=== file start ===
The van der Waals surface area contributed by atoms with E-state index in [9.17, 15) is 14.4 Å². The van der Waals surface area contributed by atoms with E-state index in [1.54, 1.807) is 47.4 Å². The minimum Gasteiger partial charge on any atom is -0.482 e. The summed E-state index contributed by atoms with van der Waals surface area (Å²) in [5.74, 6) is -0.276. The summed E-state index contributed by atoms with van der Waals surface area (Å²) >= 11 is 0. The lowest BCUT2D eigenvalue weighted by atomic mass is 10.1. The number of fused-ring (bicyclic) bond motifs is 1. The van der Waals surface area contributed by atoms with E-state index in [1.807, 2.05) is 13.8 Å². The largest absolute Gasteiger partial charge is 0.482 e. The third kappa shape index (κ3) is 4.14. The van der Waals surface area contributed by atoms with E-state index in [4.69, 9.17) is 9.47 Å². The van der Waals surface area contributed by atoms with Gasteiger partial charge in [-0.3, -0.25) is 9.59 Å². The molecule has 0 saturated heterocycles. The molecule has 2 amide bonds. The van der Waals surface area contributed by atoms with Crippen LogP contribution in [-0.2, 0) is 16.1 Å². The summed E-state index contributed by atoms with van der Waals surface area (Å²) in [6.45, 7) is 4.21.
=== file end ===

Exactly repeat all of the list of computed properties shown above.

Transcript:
The van der Waals surface area contributed by atoms with E-state index in [9.17, 15) is 14.4 Å². The van der Waals surface area contributed by atoms with E-state index in [1.54, 1.807) is 47.4 Å². The minimum Gasteiger partial charge on any atom is -0.482 e. The summed E-state index contributed by atoms with van der Waals surface area (Å²) in [5.74, 6) is -0.276. The summed E-state index contributed by atoms with van der Waals surface area (Å²) >= 11 is 0. The lowest BCUT2D eigenvalue weighted by atomic mass is 10.1. The number of fused-ring (bicyclic) bond motifs is 1. The van der Waals surface area contributed by atoms with E-state index in [1.807, 2.05) is 13.8 Å². The largest absolute Gasteiger partial charge is 0.482 e. The third kappa shape index (κ3) is 4.14. The van der Waals surface area contributed by atoms with E-state index in [4.69, 9.17) is 9.47 Å². The van der Waals surface area contributed by atoms with Gasteiger partial charge in [-0.3, -0.25) is 9.59 Å². The molecule has 0 saturated heterocycles. The molecule has 2 amide bonds. The van der Waals surface area contributed by atoms with Crippen LogP contribution in [-0.2, 0) is 16.1 Å². The summed E-state index contributed by atoms with van der Waals surface area (Å²) in [6.45, 7) is 4.21.